Our results indicate that S1 does not simply adopt the methylation level of its integration site, but is directly targeted by methylases. Recently, Pélissier et al. suggested that heavy de novo methylation at symmetrical and asymmetrical sites, like that we observed on the S1 element, is a hallmark of RNA-directed DNA methylation (34). The transposition cycle of SINEs includes the formation of an RNA-DNA intermediate following first-strand DNA synthesis (16). This RNA-DNA transposition intermediate may be recognized by methylases leading to specific de novo methylation of the element. The production of aberrant (sense and antisense [9]) S1 RNA resulting from cotranscriptional events where an S1 element is transcribed due to its presence in a Pol II transcriptional unit, could also activate a RNA-directed DNA methylation system (30). Finally, methylation of S1 elements could also happen by DNA-DNA interactions, but since S1 elements are very short repeats (less than 200 bp) they may be unable to generate a direct ectopic homologous DNA-DNA interaction (12, 37).

Following SINE integration, we report a de novo methylation of either its upstream or downstream flanking genomic region. We suggest that this methylation results from a vectorial spreading from the SINE into the flanking region. The restriction in the orientation of the methylation spreading is probably related to the mechanism used and deserves attention. According to in vitro studies, the recognition of a methylated cytosine in single- or double-strand oligonucleotides is sufficient to initiate methylation spreading (4, 24, 46, 49). However, methylation spreading is greatly enhanced on hemimethylated duplexes, when the methylatable cytosines are present on single-stranded DNA and when a high concentration of methylatable cytosines is available (4, 24, 46, 49). In vivo, DNA replication of a short methylated region will lead to the formation of hemimethylated DNA adjacent to single-stranded DNA only on the lagging strand and not on the leading strand (Fig. (Fig.4)4) (24). DNA replication could thus stimulate an oriented methylation spreading (from the hemimethylated region to the single-stranded region of the lagging strand) like the one observed in this work (Fig. (Fig.4).4). Methylation spreading would depend on the presence on the lagging strand of a potentially good methylatable region and the position of the replication origin in relation to the methylated locus (the SINE S1 in our case) would determine which strand (plus or minus) is the lagging strand (Fig. (Fig.4)4) and thus which of the flanking regions (upstream or downstream) would be de novo methylated. Although the spreading would at first only concern a small DNA region on the lagging strand, methylation can further spread after each round of replication and can expand for at least several hundred bases as observed. The oriented methylation spreading we observed in this work could thus reflect the general property of DNA replication to promote de novo methylation spreading from short methylated DNA regions.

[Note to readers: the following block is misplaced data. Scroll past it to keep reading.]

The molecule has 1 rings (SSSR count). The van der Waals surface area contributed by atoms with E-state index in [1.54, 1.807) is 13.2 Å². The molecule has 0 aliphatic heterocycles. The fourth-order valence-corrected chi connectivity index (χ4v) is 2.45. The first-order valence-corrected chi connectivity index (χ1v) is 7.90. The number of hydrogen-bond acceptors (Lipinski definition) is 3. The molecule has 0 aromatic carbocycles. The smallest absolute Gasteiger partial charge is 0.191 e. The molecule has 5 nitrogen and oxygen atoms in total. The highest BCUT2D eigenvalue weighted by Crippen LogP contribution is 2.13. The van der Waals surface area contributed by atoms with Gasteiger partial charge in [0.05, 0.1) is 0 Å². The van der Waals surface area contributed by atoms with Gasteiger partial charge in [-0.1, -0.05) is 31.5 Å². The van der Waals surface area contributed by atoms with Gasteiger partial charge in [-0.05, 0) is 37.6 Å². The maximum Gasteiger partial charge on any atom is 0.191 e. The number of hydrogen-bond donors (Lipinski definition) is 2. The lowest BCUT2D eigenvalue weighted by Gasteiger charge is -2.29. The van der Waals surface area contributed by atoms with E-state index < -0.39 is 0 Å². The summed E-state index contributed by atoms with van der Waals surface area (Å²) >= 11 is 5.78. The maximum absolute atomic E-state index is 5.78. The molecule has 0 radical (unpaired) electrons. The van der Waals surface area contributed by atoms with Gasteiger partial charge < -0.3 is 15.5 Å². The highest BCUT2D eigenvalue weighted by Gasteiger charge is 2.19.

FIG. 4
Possible involvement of DNA replication in de novo methylation spreading. Following integration, S1 elements would be targeted for de novo methylation by an unknown mechanism (see text). After replicating the methylated SINE (black boxes), two hemimethylated ...